Further reading

Ian Henderson and Bryan Cavanagh, ‘Unmanned Aerial Vehicles: Do They Pose Legal Challenges?’ in Hitoshi Nasu and Rob McLaughlin (eds), New Technologies and the Law of Armed Conflict (Asser Press, 2013) 198

Natalie Klein, ‘Maritime Autonomous Vehicles within the International Law Framework to Enhance Maritime Security’ (2019) 95 International Law Studies 244

Natalie Klein, Douglas Guilfoyle, Saiful Karim and Rob McLaughlin, ‘Maritime Autonomous Vehicles: New Frontiers in the Law of the Sea’ (2020) 69 International and Comparative Law Quarterly 719.

Bradley Martin, Danielle C Tarraf, Thomas C Whitmore, Jacob DeWeese, Cedric Kenney, Jon Schmid and Paul DeLuca, Advancing Autonomous Systems: An Analysis of Current and Future Technology for Unmanned Maritime Vehicles (RAND Corporation, 2019)

Andrew Norris, Legal Issues Relating to Unmanned Maritime Systems (US Naval War College, 2013.

Kris Osborn, ‘Meet the U.S. Navy’s Sea Hunter Drone: The Robot Ship That Will Hunt Submarines’, The National Interest (14 July 2020)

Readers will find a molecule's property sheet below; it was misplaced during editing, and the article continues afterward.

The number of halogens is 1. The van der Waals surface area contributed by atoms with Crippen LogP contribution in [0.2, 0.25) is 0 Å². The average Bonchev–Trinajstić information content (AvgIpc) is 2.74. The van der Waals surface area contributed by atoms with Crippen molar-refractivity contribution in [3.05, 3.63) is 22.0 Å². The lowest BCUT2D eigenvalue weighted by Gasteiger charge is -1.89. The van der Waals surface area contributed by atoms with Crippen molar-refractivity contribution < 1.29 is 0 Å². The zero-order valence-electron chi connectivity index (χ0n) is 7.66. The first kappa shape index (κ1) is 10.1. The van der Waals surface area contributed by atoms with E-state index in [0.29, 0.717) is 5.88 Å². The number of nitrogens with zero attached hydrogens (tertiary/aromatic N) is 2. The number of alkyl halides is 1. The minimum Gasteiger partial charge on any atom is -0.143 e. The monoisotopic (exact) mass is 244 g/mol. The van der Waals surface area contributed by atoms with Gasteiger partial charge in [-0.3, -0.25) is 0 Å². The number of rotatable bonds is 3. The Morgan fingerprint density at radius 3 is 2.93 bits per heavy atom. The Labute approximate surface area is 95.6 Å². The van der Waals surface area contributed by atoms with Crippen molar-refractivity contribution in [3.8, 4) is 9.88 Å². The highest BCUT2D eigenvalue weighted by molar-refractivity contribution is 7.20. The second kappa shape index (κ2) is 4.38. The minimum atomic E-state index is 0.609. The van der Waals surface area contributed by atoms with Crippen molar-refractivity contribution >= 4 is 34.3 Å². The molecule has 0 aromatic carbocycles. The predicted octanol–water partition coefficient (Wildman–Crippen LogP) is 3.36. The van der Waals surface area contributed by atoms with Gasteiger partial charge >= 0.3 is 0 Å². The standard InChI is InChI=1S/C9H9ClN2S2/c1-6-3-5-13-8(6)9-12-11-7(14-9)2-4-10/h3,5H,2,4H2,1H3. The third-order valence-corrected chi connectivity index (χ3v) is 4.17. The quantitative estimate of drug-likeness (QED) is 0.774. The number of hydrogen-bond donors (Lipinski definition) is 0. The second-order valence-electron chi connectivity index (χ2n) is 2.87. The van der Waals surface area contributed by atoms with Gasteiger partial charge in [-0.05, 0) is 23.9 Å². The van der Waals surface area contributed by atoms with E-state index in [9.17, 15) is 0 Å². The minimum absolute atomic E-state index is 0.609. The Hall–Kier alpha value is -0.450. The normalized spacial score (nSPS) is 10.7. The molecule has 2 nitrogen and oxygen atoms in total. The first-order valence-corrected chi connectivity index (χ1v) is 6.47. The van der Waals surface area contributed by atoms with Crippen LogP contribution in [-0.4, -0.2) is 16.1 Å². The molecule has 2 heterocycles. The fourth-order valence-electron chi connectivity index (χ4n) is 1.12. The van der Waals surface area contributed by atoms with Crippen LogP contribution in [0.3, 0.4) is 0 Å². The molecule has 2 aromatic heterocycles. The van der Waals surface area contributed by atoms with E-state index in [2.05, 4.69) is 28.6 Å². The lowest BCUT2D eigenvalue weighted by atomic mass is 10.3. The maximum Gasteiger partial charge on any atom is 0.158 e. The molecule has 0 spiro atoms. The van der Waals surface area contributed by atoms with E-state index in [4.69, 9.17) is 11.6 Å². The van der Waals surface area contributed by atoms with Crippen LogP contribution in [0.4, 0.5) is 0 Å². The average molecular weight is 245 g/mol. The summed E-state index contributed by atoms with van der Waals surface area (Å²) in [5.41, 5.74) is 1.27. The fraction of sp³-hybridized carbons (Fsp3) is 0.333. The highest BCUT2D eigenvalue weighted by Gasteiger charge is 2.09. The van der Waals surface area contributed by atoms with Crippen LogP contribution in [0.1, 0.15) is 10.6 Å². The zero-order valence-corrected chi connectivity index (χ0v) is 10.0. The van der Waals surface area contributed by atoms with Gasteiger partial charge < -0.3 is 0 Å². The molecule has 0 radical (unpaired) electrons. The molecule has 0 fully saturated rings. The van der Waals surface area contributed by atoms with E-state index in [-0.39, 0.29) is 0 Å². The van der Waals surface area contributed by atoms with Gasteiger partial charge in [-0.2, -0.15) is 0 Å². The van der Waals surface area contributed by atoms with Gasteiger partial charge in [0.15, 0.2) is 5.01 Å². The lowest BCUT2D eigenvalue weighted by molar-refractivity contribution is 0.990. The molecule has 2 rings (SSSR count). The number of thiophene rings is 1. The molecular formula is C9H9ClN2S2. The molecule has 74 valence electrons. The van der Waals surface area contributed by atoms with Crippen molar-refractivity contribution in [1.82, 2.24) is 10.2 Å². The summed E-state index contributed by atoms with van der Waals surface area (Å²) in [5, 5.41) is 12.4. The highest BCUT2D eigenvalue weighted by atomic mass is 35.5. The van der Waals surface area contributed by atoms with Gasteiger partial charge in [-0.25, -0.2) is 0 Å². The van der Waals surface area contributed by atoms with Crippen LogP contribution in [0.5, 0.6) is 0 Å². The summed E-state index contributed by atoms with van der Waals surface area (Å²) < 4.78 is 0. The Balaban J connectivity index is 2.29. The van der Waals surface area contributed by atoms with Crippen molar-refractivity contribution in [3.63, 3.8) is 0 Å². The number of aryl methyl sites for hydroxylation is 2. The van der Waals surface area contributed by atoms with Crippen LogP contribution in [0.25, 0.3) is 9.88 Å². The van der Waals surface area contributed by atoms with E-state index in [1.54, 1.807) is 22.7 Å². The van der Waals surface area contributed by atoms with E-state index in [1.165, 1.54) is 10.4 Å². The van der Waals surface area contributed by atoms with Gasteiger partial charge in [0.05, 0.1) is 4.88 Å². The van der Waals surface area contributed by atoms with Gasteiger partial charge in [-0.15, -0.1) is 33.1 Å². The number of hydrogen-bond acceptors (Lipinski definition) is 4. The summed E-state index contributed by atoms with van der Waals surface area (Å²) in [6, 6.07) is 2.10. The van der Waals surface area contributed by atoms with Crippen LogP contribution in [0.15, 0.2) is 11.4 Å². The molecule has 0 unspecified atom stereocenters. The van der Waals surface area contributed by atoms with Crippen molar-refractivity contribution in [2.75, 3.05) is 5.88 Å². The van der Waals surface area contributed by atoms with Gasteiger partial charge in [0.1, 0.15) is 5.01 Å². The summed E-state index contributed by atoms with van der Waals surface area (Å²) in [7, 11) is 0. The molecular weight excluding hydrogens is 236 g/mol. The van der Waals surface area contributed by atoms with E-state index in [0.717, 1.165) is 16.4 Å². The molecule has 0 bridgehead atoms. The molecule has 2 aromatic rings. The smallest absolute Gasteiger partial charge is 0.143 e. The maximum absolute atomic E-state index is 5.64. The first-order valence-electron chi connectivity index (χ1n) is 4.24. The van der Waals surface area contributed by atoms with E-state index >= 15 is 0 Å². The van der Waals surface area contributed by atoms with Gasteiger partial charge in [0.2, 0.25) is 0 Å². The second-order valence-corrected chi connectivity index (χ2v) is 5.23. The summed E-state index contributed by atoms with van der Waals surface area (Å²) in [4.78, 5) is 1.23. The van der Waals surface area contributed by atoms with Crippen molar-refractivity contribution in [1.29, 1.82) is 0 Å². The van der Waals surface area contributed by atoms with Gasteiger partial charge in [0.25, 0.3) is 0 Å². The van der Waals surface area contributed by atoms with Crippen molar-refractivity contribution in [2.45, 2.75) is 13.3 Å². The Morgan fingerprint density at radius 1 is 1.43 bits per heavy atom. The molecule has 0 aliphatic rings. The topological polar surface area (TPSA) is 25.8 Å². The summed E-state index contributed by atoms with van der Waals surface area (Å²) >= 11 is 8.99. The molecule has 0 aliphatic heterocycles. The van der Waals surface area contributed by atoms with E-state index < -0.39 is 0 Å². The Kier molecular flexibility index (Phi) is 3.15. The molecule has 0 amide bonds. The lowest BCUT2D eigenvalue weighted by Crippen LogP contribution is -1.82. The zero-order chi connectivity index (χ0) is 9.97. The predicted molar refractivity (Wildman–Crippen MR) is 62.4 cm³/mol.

David Pinion, ‘The Navy and Marine Corps Need to Prepare for the Swarm of the Future’, War on the Rocks (Blog Post, 28 March 2018)

Michael N Schmitt and David S Goddard, ‘International Law and the Military Use of Unmanned Maritime Systems’ (2016) 98 International Review of the Red Cross 567

Robert Veal, Michael Tsimplis and Andrew Serdy, ‘The Legal Status and Operation of Unmanned Maritime Vehicles’ (2019) 50(1) Ocean Development & International Law 23.

Other resources

Bureau of Investigative Journalism, Drone Warfare (Website)

International Maritime Organization, Autonomous Shipping (Website)

Version 1.0 | 2 October 2020